The Local newsletter is your free, daily guide to life in Colorado. For locals, by locals. Sign up today!
Colorado’s decision to revert to paper ballots in November comes with a price tag: a delay in reporting results — unless extremely expensive scanning equipment is purchased for use at polling sites (rather than the scanners at off-site centers using central count scanners.)
Clerks in several of the largest counties, representing almost half of all voters statewide, warn that they will not have complete results on election night because of the state’s move to paper ballots.1 Year of 5280 for justSubscribe Today »
That's only $1 per issue!
Election officials in Denver and Boulder counties, who have chosen to use a paper voting system, said they don’t expect to finish tallying most votes until the morning after the election. Clerks in Arapahoe, Jefferson and Adams counties, where voters have previously cast ballots on electronic machines, said it could take two or three days to tally paper ballots.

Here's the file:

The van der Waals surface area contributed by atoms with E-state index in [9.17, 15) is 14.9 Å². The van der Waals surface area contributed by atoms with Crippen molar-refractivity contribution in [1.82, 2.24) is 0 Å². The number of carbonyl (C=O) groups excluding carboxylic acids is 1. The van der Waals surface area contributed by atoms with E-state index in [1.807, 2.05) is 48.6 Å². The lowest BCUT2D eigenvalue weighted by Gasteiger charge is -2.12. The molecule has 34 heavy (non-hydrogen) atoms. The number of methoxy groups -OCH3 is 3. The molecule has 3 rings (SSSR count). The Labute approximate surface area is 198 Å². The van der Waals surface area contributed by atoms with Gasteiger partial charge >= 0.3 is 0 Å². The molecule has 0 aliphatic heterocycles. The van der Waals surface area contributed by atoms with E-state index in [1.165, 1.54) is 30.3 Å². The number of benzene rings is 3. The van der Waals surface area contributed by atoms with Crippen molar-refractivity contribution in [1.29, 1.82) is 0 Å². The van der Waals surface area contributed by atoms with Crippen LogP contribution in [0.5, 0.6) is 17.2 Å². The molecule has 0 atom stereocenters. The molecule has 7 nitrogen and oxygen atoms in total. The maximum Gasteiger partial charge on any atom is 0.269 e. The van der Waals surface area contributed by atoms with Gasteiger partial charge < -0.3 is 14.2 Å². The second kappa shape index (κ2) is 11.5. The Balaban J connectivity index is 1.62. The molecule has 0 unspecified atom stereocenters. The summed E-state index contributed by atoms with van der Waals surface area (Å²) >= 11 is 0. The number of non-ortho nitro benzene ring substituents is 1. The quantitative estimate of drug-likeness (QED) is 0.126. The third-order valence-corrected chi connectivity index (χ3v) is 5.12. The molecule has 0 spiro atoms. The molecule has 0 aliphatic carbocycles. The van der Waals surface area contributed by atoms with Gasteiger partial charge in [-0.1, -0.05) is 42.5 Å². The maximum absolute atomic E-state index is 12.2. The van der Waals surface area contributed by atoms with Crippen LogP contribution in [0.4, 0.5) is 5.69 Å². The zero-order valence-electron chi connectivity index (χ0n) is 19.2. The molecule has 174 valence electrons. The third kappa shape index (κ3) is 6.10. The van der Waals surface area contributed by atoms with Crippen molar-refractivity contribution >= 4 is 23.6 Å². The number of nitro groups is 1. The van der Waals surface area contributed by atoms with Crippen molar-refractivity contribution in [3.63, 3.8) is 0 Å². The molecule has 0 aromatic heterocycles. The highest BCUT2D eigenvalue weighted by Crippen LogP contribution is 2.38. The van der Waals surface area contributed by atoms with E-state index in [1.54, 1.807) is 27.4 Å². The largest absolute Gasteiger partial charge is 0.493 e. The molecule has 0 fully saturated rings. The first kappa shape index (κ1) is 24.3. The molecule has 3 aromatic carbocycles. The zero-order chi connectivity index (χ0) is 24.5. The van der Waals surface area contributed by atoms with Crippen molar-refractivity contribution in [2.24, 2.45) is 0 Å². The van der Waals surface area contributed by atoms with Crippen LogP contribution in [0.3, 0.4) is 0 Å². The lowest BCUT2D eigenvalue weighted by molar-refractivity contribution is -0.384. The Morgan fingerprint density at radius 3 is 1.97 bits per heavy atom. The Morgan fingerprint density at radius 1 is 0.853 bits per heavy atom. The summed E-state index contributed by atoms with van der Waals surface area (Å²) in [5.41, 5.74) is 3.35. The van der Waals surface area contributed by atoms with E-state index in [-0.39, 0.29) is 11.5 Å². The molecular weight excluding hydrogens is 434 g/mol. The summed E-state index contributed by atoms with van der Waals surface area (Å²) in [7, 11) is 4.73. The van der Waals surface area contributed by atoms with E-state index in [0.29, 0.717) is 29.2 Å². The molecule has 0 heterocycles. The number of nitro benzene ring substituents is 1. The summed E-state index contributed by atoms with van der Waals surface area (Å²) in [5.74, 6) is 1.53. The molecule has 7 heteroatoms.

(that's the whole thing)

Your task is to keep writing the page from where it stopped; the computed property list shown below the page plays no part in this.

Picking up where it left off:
Counties, like El Paso (Colorado Springs) with equipment that scans ballots at polling sites get their results in within a few hours. At the other extreme, counties like Boulder that use central count scanners, took 3 days to report results in 2004 and 20 hours in 2006. In Denver, the cost of polling site scanners would run $1.5 million and Elections Director Michael Scarpello isn’t going to fork over the dough. He anticipates submitting results the morning after election night.
I think it’s just a matter of adjusting our expectations. I’d rather have an accurate count than a fast one. As Senate majority leader Ken Gordon says,
“My concerns have been making sure that everybody who wants to vote gets to vote and that the votes are counted accurately.”
Gov. Ritter is urging a bill to require voters to use paper ballots at their polling places. Sen. Gordon will introduce it this week.